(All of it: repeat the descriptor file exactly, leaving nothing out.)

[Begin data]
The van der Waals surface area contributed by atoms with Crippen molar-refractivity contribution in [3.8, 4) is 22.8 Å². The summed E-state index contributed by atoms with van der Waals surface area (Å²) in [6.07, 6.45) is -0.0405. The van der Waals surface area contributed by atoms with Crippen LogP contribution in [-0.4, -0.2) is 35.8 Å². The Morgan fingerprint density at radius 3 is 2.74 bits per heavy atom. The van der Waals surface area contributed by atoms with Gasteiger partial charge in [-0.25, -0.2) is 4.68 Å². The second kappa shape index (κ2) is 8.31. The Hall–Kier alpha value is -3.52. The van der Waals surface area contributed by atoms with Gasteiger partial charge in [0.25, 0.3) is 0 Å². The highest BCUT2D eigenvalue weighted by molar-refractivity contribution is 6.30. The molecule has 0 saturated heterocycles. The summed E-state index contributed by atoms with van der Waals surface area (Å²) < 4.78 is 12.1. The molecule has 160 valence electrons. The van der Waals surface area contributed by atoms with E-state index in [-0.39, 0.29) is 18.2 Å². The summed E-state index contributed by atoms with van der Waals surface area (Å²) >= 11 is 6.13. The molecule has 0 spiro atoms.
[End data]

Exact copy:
The van der Waals surface area contributed by atoms with Crippen molar-refractivity contribution in [3.8, 4) is 22.8 Å². The summed E-state index contributed by atoms with van der Waals surface area (Å²) in [6.07, 6.45) is -0.0405. The van der Waals surface area contributed by atoms with Crippen LogP contribution in [-0.4, -0.2) is 35.8 Å². The Morgan fingerprint density at radius 3 is 2.74 bits per heavy atom. The van der Waals surface area contributed by atoms with Gasteiger partial charge in [-0.25, -0.2) is 4.68 Å². The second kappa shape index (κ2) is 8.31. The Hall–Kier alpha value is -3.52. The van der Waals surface area contributed by atoms with Gasteiger partial charge in [0.25, 0.3) is 0 Å². The highest BCUT2D eigenvalue weighted by molar-refractivity contribution is 6.30. The molecule has 0 saturated heterocycles. The summed E-state index contributed by atoms with van der Waals surface area (Å²) < 4.78 is 12.1. The molecule has 160 valence electrons. The van der Waals surface area contributed by atoms with E-state index in [-0.39, 0.29) is 18.2 Å². The summed E-state index contributed by atoms with van der Waals surface area (Å²) >= 11 is 6.13. The molecule has 0 spiro atoms.